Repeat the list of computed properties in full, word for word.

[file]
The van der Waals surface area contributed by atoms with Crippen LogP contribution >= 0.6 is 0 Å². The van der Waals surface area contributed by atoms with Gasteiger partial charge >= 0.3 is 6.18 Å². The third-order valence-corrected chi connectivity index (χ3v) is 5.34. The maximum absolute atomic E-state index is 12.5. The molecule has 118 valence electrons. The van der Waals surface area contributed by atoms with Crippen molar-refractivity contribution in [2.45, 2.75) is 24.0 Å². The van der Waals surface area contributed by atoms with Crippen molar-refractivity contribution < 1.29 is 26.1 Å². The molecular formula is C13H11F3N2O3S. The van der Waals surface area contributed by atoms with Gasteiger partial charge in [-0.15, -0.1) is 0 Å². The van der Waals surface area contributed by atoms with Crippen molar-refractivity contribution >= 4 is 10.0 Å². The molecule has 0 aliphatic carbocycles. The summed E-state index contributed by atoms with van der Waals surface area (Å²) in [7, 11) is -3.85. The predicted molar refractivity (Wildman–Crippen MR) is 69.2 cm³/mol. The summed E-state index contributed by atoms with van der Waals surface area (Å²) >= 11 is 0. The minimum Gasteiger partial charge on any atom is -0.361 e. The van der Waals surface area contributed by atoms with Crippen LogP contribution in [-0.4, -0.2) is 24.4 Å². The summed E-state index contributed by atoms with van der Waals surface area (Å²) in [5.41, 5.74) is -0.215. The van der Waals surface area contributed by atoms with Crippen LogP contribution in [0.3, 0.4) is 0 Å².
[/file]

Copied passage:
The van der Waals surface area contributed by atoms with Crippen LogP contribution >= 0.6 is 0 Å². The van der Waals surface area contributed by atoms with Gasteiger partial charge >= 0.3 is 6.18 Å². The third-order valence-corrected chi connectivity index (χ3v) is 5.34. The maximum absolute atomic E-state index is 12.5. The molecule has 118 valence electrons. The van der Waals surface area contributed by atoms with Crippen molar-refractivity contribution in [2.45, 2.75) is 24.0 Å². The van der Waals surface area contributed by atoms with Crippen molar-refractivity contribution < 1.29 is 26.1 Å². The molecular formula is C13H11F3N2O3S. The van der Waals surface area contributed by atoms with Gasteiger partial charge in [-0.15, -0.1) is 0 Å². The van der Waals surface area contributed by atoms with Crippen molar-refractivity contribution >= 4 is 10.0 Å². The molecule has 0 aliphatic carbocycles. The summed E-state index contributed by atoms with van der Waals surface area (Å²) in [7, 11) is -3.85. The predicted molar refractivity (Wildman–Crippen MR) is 69.2 cm³/mol. The summed E-state index contributed by atoms with van der Waals surface area (Å²) >= 11 is 0. The minimum Gasteiger partial charge on any atom is -0.361 e. The van der Waals surface area contributed by atoms with Crippen LogP contribution in [-0.4, -0.2) is 24.4 Å². The summed E-state index contributed by atoms with van der Waals surface area (Å²) in [5.41, 5.74) is -0.215. The van der Waals surface area contributed by atoms with Crippen LogP contribution in [0.3, 0.4) is 0 Å².